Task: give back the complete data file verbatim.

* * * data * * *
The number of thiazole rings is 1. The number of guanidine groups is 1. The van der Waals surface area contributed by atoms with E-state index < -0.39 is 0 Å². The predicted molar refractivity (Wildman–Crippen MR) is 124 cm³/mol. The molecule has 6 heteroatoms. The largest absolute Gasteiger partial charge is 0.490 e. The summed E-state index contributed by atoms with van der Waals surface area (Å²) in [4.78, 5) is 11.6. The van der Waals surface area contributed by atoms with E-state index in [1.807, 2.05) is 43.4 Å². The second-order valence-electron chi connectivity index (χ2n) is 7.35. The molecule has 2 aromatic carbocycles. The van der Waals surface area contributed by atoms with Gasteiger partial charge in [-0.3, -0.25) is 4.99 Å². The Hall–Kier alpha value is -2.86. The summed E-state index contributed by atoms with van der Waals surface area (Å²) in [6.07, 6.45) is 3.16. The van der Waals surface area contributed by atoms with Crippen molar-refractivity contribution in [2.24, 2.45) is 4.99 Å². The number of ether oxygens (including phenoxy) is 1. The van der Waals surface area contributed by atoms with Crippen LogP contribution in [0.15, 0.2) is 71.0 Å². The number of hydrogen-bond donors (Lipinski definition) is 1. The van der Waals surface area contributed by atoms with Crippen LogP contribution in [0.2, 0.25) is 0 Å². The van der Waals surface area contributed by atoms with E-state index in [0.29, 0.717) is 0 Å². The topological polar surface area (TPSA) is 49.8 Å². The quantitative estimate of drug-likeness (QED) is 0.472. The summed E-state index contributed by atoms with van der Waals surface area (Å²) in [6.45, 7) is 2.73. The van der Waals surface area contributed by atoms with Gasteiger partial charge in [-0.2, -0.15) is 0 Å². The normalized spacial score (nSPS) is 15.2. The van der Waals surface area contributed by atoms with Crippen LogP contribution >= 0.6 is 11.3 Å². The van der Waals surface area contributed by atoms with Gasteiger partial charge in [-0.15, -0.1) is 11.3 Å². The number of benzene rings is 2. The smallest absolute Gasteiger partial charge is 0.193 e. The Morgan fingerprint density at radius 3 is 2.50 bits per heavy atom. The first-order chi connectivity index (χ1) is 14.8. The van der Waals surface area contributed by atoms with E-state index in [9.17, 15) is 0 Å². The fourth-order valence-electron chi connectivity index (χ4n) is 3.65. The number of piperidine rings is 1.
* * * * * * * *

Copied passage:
The number of thiazole rings is 1. The number of guanidine groups is 1. The van der Waals surface area contributed by atoms with E-state index < -0.39 is 0 Å². The predicted molar refractivity (Wildman–Crippen MR) is 124 cm³/mol. The molecule has 6 heteroatoms. The largest absolute Gasteiger partial charge is 0.490 e. The summed E-state index contributed by atoms with van der Waals surface area (Å²) in [4.78, 5) is 11.6. The van der Waals surface area contributed by atoms with E-state index in [1.807, 2.05) is 43.4 Å². The second-order valence-electron chi connectivity index (χ2n) is 7.35. The molecule has 2 aromatic carbocycles. The van der Waals surface area contributed by atoms with Gasteiger partial charge in [-0.3, -0.25) is 4.99 Å². The Hall–Kier alpha value is -2.86. The summed E-state index contributed by atoms with van der Waals surface area (Å²) in [6.07, 6.45) is 3.16. The van der Waals surface area contributed by atoms with Crippen molar-refractivity contribution in [2.24, 2.45) is 4.99 Å². The number of ether oxygens (including phenoxy) is 1. The van der Waals surface area contributed by atoms with Crippen LogP contribution in [0.15, 0.2) is 71.0 Å². The number of hydrogen-bond donors (Lipinski definition) is 1. The van der Waals surface area contributed by atoms with Crippen LogP contribution in [0.2, 0.25) is 0 Å². The van der Waals surface area contributed by atoms with E-state index in [0.29, 0.717) is 0 Å². The topological polar surface area (TPSA) is 49.8 Å². The quantitative estimate of drug-likeness (QED) is 0.472. The summed E-state index contributed by atoms with van der Waals surface area (Å²) in [6.45, 7) is 2.73. The van der Waals surface area contributed by atoms with Gasteiger partial charge in [-0.2, -0.15) is 0 Å². The normalized spacial score (nSPS) is 15.2. The van der Waals surface area contributed by atoms with Crippen LogP contribution >= 0.6 is 11.3 Å². The van der Waals surface area contributed by atoms with Gasteiger partial charge in [-0.15, -0.1) is 11.3 Å². The number of benzene rings is 2. The smallest absolute Gasteiger partial charge is 0.193 e. The Morgan fingerprint density at radius 3 is 2.50 bits per heavy atom. The first-order chi connectivity index (χ1) is 14.8. The van der Waals surface area contributed by atoms with E-state index in [9.17, 15) is 0 Å². The fourth-order valence-electron chi connectivity index (χ4n) is 3.65. The number of piperidine rings is 1.